Mike Hattery: For me, this is not an either/or decision. Jackson is highly invested in the process and he may like Pat Mahomes, Davis Webb or the odds of a top guy sliding into the second round. Rather firm up the team with a solid starter and then provide Jackson the time to work on a highly-gifted project. If the Browns can grab Garrett plus another elite defensive talent, this team suddenly has multiple defensive playmakers, a solid QB, adequate offensive playmakers and the cap room to upgrade the offensive line. That level of infrastructure is worth going with Taylor and a project quarterback in my opinion. What are the odds any quarterback the Browns take at 12 have even similar NFL production to Taylor? 30 percent? 40 percent?
Jeff Nomina: Those are all fair points, but I think you’re trying to speed up the timeline a bit too much. This was a complete and total tear down, one that will likely take more than one off season to complete. I don’t think it’s time to start trying to just fill holes and go out and win games for the sake of it. Does a rookie likely end up better than Taylor? No. But does drafting and grooming a young QB for this roster make more sense if the goal is sustained winning? I believe so. Just seems like a waste to go through the pains of last season just to rush into a low-ceiling rebuild. The entire point was a rebuild that could put together a high-end roster.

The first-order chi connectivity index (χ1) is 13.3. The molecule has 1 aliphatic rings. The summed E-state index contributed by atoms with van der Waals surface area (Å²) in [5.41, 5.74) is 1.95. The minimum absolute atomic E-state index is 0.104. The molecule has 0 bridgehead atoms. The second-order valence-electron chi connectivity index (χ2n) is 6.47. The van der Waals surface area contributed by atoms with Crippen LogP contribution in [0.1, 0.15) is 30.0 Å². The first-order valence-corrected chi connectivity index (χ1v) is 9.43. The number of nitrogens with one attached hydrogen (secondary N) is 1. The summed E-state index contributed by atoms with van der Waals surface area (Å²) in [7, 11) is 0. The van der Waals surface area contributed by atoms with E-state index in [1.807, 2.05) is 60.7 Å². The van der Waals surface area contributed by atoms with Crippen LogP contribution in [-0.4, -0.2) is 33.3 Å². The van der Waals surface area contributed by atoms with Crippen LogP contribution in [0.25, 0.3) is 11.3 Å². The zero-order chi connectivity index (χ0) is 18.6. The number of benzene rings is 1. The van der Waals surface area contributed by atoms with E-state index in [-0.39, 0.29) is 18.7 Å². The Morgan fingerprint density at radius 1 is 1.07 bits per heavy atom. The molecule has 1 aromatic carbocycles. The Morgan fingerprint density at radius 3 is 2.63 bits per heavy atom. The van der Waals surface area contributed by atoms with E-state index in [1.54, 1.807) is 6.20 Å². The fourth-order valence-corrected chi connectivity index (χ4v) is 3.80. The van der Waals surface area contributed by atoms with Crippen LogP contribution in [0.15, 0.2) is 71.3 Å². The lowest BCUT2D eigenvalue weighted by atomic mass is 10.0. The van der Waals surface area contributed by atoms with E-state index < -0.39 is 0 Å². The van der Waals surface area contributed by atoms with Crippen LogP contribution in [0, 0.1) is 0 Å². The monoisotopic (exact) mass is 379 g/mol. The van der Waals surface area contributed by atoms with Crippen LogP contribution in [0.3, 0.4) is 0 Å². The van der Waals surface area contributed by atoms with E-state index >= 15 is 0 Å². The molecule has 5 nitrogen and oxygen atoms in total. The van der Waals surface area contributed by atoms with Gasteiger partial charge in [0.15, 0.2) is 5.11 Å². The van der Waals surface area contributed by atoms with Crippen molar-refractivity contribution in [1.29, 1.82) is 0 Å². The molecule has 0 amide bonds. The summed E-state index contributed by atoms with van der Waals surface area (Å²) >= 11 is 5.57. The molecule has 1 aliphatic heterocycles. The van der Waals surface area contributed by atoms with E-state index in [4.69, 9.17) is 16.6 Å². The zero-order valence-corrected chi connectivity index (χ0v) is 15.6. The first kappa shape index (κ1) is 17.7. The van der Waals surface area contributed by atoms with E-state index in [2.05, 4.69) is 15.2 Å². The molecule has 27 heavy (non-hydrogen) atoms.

So what do you think? Should the Browns try to settle their QB position by signing Tyrod Taylor, or should they look to be grooming their QB of the future? Vote in the poll, tell us your thoughts in the comments, or find us on Twitter.
This week’s Let’s Argue w @snarkyhatman – should the Browns sign Tyrod Taylor or get their QB in the first round?
— SportsNom (@SportsNom) March 7, 2017
Also, both is an option:
— Jared Mueller (@JaredKMueller) March 7, 2017